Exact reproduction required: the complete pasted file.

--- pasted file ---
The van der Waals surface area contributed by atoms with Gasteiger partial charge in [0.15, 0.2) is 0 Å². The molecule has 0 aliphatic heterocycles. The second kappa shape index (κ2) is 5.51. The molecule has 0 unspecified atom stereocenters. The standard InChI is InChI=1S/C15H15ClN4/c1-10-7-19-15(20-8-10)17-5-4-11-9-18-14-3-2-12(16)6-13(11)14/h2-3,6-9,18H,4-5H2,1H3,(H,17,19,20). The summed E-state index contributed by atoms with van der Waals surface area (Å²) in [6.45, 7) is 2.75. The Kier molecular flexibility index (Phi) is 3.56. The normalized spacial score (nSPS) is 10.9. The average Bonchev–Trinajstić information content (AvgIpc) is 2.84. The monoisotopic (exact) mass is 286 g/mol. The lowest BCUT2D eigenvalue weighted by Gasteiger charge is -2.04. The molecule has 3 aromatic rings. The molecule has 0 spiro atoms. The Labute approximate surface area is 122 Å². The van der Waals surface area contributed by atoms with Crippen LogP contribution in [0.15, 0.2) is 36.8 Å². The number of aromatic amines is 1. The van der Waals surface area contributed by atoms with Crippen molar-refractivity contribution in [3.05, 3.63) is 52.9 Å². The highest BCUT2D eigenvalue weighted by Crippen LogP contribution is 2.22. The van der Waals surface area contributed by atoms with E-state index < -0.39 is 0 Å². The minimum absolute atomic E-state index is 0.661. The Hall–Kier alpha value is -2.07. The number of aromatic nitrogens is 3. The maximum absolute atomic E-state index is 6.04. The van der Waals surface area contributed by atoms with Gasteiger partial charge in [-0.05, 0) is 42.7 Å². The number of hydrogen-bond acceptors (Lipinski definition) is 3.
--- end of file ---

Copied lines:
The van der Waals surface area contributed by atoms with Gasteiger partial charge in [0.15, 0.2) is 0 Å². The molecule has 0 aliphatic heterocycles. The second kappa shape index (κ2) is 5.51. The molecule has 0 unspecified atom stereocenters. The standard InChI is InChI=1S/C15H15ClN4/c1-10-7-19-15(20-8-10)17-5-4-11-9-18-14-3-2-12(16)6-13(11)14/h2-3,6-9,18H,4-5H2,1H3,(H,17,19,20). The summed E-state index contributed by atoms with van der Waals surface area (Å²) in [6.45, 7) is 2.75. The Kier molecular flexibility index (Phi) is 3.56. The normalized spacial score (nSPS) is 10.9. The average Bonchev–Trinajstić information content (AvgIpc) is 2.84. The monoisotopic (exact) mass is 286 g/mol. The lowest BCUT2D eigenvalue weighted by Gasteiger charge is -2.04. The molecule has 3 aromatic rings. The molecule has 0 spiro atoms. The Labute approximate surface area is 122 Å². The van der Waals surface area contributed by atoms with Crippen LogP contribution in [0.15, 0.2) is 36.8 Å². The number of aromatic amines is 1. The van der Waals surface area contributed by atoms with Crippen molar-refractivity contribution in [3.05, 3.63) is 52.9 Å². The highest BCUT2D eigenvalue weighted by Crippen LogP contribution is 2.22. The van der Waals surface area contributed by atoms with E-state index < -0.39 is 0 Å². The minimum absolute atomic E-state index is 0.661. The Hall–Kier alpha value is -2.07. The number of aromatic nitrogens is 3. The maximum absolute atomic E-state index is 6.04. The van der Waals surface area contributed by atoms with Gasteiger partial charge in [-0.05, 0) is 42.7 Å². The number of hydrogen-bond acceptors (Lipinski definition) is 3.